Gone Floatabout

Sailing, Photography, Wilderness


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Arctic Voyage Video 4: Arctic Circle and Bering Strait

We’ve just uploaded our 4th episode of our Arctic Voyage video series! Hope you enjoy!

This episode covers sailing from Nome, Alaska through the Bering Strait and across the Arctic Circle to Point Hope in July 2015. It’s a rough passage in cold fog until north winds cause an unplanned stop at the longest continuously inhabited village in North America. As so often happens, the best experiences are the unexpected ones, and here we become immersed in the subsistence culture of Alaska’s North Slope. With south winds finally in the forecast, we end the video explaining how to read sea-ice charts and weather files downloaded by satellite phone.

Since it’s been a long time since we posted the last episode, here are Episodes 1 – 3: Continue reading


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Anchored at the top of America, Part 1: Shifting winds, tundra town, and muktuk!

Polar ice

Bits of sea ice near the edge of the polar ice cap north of Barrow, Alaska, August 2015

Our sojourn at the top of America could be summed up as sailing back and forth around Point Barrow to anchor on one side or the other each time the wind shifted. The low, gravely spit of Point Barrow itself shelters Elson Lagoon from the west and a series of low, constantly shifting islands shelters it from the north. But the lagoon is so big and shallow that when the wind blows from the south or east there’s really no protection in the anchorage at the northwest corner. So we’d sail around to anchor in the open sea, protected from the wind by Point Barrow again. We never encountered any problems with this strategy, but it was different than much of the cruising we’ve done before where the goal is to find an anchorage sheltered from all weathers for each place we visit. Here’s a Google earth screenshot Point Barrow (red dot) and Elson lagoon (teal green water to the southeast): Continue reading


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Snowy Owls, Spotted Seals, and an ATV: Good times on Point Hope!

Snowy Owl on whalebone

Snowy Owl perched on bowhead whale bone, Point Hope, Alaska

Although getting to know the people of Tikiġaq was what made our stay there so special, the wildlife and the landscape were wonderful, too. No, we didn’t see a polar bear but yes, our probable snowy owl sighting was in fact a snowy owl! These beautiful birds are high on the wish lists of both birders and Arctic travelers: 2 feet tall with a 4-5ft wingspan, they’re majestic birds – the largest species of owl. The almost completely white plumage of the male makes him a kind of Arctic symbol. Fortunately they’re not endangered or threatened, but their habitat (tundra) and range (strictly Arctic in summer, further south into Canada and Eurasia in winter) make them not so easy to spot in the wild. Owls in general aren’t easy to spot, being nocturnal, but of course the 24hr sunshine of the Arctic solved this problem for us. So it was with excitement akin to what we’d felt on seeing the muskoxen that we saw our snowy owl a second time, and this time without a doubt as to what he was! Continue reading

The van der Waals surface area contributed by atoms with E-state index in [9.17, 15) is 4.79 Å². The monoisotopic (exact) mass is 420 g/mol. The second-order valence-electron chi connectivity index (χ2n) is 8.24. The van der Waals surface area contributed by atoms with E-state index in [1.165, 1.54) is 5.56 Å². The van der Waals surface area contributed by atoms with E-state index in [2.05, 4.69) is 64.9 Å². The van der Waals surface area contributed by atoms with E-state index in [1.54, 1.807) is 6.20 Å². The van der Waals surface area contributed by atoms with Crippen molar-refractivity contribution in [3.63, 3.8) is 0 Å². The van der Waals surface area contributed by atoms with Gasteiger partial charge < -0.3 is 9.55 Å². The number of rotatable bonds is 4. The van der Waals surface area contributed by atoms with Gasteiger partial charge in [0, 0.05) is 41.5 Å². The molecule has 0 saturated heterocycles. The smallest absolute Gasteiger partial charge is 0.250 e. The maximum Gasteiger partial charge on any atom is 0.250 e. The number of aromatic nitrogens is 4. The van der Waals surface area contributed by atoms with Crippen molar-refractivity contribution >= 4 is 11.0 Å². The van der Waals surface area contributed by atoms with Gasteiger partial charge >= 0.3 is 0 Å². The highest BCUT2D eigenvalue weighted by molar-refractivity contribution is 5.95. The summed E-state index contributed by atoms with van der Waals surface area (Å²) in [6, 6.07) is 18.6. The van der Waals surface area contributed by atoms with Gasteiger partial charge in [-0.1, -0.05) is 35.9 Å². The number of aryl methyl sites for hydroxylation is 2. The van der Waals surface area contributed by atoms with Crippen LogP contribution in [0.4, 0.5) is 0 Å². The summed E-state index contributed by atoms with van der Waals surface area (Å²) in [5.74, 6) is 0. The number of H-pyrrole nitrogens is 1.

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A chance encounter and the fascinating history of Pt Hope/Tikiġaq

Our unexpected but wonderful stop on Point Hope stretched into a week.  From July 23 to 29 the northeast wind blew constantly, increasing in strength all the time. It would have made for unpleasant upwind sailing and slow progress; furthermore, our Dutch friends aboard Necton had reported from further north (they’d left Nome ahead of us) that the north wind was pushing the sea ice down on shore and they’d had quite a bit of trouble, getting trapped several times.  All that combined with the fact that Pt Hope was rapidly becoming our favorite place on the voyage so far made the decision easy: we would stay until the wind changed.

Fish net

Fishnet spread on Point Hope’s leeward beach

A chance meeting with two Tikiġaq (Pt Hope) residents – Pete and Pauline – cemented that decision. We’d rowed ashore again to verify our potential snowy owl sighting with the zoom lens and, while tramping around the tundra twitching at every white bird, two Inupiat on an ATV approached us and introduced themselves at Pete and Pauline. They were headed out to the ruins of the original village of Tikiġaq (on the end of the peninsula, about 2 or 3 miles from the modern village), to dig for artifacts.  We were immediately interested and ended up spending the whole afternoon with them, poking into the sod and whalebone iglus there, opening up Pauline’s cold cellar and crawling on the permafrost within, and learning a lot about Point Hope’s history and their own lives and culture. Continue reading


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First day on Point Hope, Alaska’s North Slope

When we dropped anchor off Point Hope following our passage north from Nome, our first thought (after seeing the boat secured) was that there was a ton more to the place than our chart had shown. The chart had the word “Ruins” written across the whole peninsula, and while there were ruins, there was also a small but thriving village, populated – it turned out – by Inupiat.

Although the wind was already strengthening significantly, we got together our water bottles, life jackets, and windbreakers and launched the dinghy to row ashore.

Boat and us on Pt Hope

Celeste and us on Pt Hope, Alaska’s North Slope

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